Selenium and Fertility

Fertility may be linked to various factors including the diet, lifestyle and the environment of the couple. Selenium is a substance that can be beneficial for male fertility, but may also be toxic in high doses.

Selenium Benefits for Male Fertility

Selenium, also known as Se, is a chemical element and non metal that is useful in the human body and is an important antioxidant. Se can protect the body from free radicals.

Selenium is considered to be beneficial for male fertility, as a diet high in selenium can improve the sperm quality. A research has shown that fertile men have a higher amount of selenium in their body and blood than infertile men. A number of infertile male patients have been given selenium for a few months, and there has been an increase in their fertility and sperm count. Selenium helps in the formation of sperm.

The reason why selenium is good for the quality of sperm is due to the fact that Se fights the free radicals, so it may also prevent the breakage of chromosome, which is known to cause infertility or failure to conceive and birth defects.

Selenium Benefits for Female Fertility

To date, there is no proof to support that selenium can benefit female fertility. However, the selenium intake in the diet of a woman should be normal, so that her diet is balanced and the free radicals are eliminated effectively from the body.

Additional Benefits of Selenium

Selenium can be beneficial for men, as studies have demonstrated that a high intake of selenium can prevent the early onset of prostate cancer.

Sources of Selenium

Selenium can be introduced as supplements for men that have fertility problems. However, selenium can also be obtained from a number of foods such as:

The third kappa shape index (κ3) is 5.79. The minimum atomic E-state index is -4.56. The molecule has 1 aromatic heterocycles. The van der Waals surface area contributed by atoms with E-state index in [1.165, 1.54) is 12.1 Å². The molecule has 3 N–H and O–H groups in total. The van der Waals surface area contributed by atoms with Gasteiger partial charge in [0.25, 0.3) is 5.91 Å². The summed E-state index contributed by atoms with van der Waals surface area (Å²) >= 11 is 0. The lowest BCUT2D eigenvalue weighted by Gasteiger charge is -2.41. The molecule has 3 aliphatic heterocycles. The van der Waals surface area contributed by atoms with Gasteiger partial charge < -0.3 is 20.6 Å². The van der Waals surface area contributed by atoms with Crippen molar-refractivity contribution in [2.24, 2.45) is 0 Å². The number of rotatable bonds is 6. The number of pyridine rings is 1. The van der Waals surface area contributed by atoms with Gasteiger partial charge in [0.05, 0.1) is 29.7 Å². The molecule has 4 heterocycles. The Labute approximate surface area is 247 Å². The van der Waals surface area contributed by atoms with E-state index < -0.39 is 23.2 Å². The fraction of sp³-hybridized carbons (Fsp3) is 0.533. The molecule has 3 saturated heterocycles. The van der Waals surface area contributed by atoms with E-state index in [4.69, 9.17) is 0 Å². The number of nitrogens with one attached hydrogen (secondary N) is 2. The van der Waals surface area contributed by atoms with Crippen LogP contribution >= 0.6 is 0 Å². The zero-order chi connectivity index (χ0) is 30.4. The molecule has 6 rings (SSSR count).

• Brazil nuts, known to have the highest levels of selenium
  • Walnuts
  • Peanuts
  • Cereals
  • Lentils
  • Beans
  • Meat, especially kidneys
  • Fish such as tuna and crab
  • Lobster
  • Eggs

Ideally, a person’s intake of selenium should be between 15 and 100 micro grams. The amount of selenium in soil grown foods can depend on the type of soil used to grow those ingredients. Selenium rich soils will produce selenium rich products.

Warning: Selenium Toxicity

Selenium in high doses is toxic, so the intake of selenium should not exceed 200 micro grams per day. A fertility doctor should be consulted for the right dose for each patient in part.

A dose of over 400 micro grams of selenium can lead to selenium toxicity or selenosis. The selenium toxicity will manifest through:

  • Vomiting
  • Bad breath (garlic breath)
  • Hair loss, if administered for a longer time
  • Fatigue
  • Irritability
  • Neurological damage
  • Liver disease

The selenium toxicity can be deadly, if administered for a longer period of time and if the selenium attacks the liver or the lungs.

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